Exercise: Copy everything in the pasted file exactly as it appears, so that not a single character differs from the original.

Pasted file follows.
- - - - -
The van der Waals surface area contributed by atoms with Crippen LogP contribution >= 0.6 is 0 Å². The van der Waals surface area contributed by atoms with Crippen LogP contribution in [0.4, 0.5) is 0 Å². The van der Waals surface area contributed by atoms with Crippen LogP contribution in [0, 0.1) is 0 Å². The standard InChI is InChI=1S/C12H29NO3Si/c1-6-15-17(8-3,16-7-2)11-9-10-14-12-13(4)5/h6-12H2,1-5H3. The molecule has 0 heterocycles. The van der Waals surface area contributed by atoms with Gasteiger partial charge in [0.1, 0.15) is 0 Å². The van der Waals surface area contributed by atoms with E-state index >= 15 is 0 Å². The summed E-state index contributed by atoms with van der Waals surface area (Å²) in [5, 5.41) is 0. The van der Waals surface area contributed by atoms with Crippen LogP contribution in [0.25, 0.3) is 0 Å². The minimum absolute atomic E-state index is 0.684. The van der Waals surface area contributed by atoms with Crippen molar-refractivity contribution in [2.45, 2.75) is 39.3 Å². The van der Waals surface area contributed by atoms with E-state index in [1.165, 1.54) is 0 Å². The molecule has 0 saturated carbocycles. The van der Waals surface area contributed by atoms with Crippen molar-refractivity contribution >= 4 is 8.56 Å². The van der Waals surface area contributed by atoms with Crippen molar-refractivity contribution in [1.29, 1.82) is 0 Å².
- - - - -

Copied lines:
The van der Waals surface area contributed by atoms with Crippen LogP contribution >= 0.6 is 0 Å². The van der Waals surface area contributed by atoms with Crippen LogP contribution in [0.4, 0.5) is 0 Å². The van der Waals surface area contributed by atoms with Crippen LogP contribution in [0, 0.1) is 0 Å². The standard InChI is InChI=1S/C12H29NO3Si/c1-6-15-17(8-3,16-7-2)11-9-10-14-12-13(4)5/h6-12H2,1-5H3. The molecule has 0 heterocycles. The van der Waals surface area contributed by atoms with Gasteiger partial charge in [0.1, 0.15) is 0 Å². The van der Waals surface area contributed by atoms with E-state index >= 15 is 0 Å². The summed E-state index contributed by atoms with van der Waals surface area (Å²) in [5, 5.41) is 0. The van der Waals surface area contributed by atoms with Crippen LogP contribution in [0.25, 0.3) is 0 Å². The minimum absolute atomic E-state index is 0.684. The van der Waals surface area contributed by atoms with Crippen molar-refractivity contribution in [2.45, 2.75) is 39.3 Å². The van der Waals surface area contributed by atoms with E-state index in [1.165, 1.54) is 0 Å². The molecule has 0 saturated carbocycles. The van der Waals surface area contributed by atoms with Crippen molar-refractivity contribution >= 4 is 8.56 Å². The van der Waals surface area contributed by atoms with Crippen molar-refractivity contribution in [1.29, 1.82) is 0 Å².